Why must we fight such brutal wars? As my eyes comb the strange marks inside the bunker, I suddenly feel sick. I avert my eyes and hurry back to the surface. I continue to the beach. The sand becomes thicker under my feet as the grass thins, and attracts my gaze as I stop to think. I try to imagine what this place must have looked like in the midst of war. I picture boat after boat closing in on the shore, then soldier after soldier sprinting for cover on the wet sand. I think of the rattle of gunfire and the scars left by tanks in the earth, the smell of smoke and the sounds of screams carried on the wind. It is hard to imagine though, for I have never known war.
I’m finishing this thought as a sharp cry sounds behind me. Its high pitch is that of a young child. I turn in time to see them tumble onto the beach, two French boys, no more than four years old. Their father trails behind, watching affectionately as they laugh and roll in the sand. At first I feel a prick of anger. Who lets their child yell and wrestle on such hallowed ground? As I watch, however, I remember that they’re still young. Four-year-olds aren’t expected to understand war. Suddenly I’m hit with a wave of thankfulness. There was a time not so long ago that a four-year-old boy would be expected to understand war; a time when worldwide fighting wasn’t a chapter in a history book but a way of life.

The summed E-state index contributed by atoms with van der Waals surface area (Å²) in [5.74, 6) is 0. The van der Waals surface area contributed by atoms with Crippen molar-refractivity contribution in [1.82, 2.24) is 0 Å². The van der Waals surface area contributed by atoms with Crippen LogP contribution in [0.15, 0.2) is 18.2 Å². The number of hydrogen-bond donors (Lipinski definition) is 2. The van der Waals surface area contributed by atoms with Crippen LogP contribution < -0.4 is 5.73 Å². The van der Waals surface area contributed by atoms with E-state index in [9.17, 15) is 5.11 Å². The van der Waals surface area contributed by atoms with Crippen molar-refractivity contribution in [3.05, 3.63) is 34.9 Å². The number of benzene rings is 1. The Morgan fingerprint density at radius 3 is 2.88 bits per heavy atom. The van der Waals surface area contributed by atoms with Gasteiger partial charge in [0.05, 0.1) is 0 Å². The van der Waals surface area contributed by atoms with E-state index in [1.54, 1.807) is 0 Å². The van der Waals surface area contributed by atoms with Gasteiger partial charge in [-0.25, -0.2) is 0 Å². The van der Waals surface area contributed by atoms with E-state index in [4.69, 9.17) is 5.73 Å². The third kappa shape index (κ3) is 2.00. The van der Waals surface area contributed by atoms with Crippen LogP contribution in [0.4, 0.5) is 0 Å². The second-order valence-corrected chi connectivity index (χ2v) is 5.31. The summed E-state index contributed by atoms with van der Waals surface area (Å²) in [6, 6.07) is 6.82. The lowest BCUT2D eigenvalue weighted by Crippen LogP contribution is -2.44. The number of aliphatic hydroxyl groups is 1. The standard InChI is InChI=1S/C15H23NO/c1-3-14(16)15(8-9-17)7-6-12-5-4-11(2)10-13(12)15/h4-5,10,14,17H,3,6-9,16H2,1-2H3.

Those boys and I have a lot in common. We both grew up in such a peaceful environment that we don’t know the horrors of battle. I can read about it in books, but I didn’t experience the death and oppression firsthand. Those thousands of men died for the future, the idea that their children could grow up the way I am now. A bittersweet tear builds in my eye when I think of this. I grieve for those who came before me and gave everything, 70 years ago, on the hope that they could make things better.
I also feel joy and gratefulness. They dedicated themselves fully to the battle against oppression and they succeeded. They succeeded for the future, and for me. I only hope that if my time comes to take a stand that I can do it too, for those like the boys in the sand.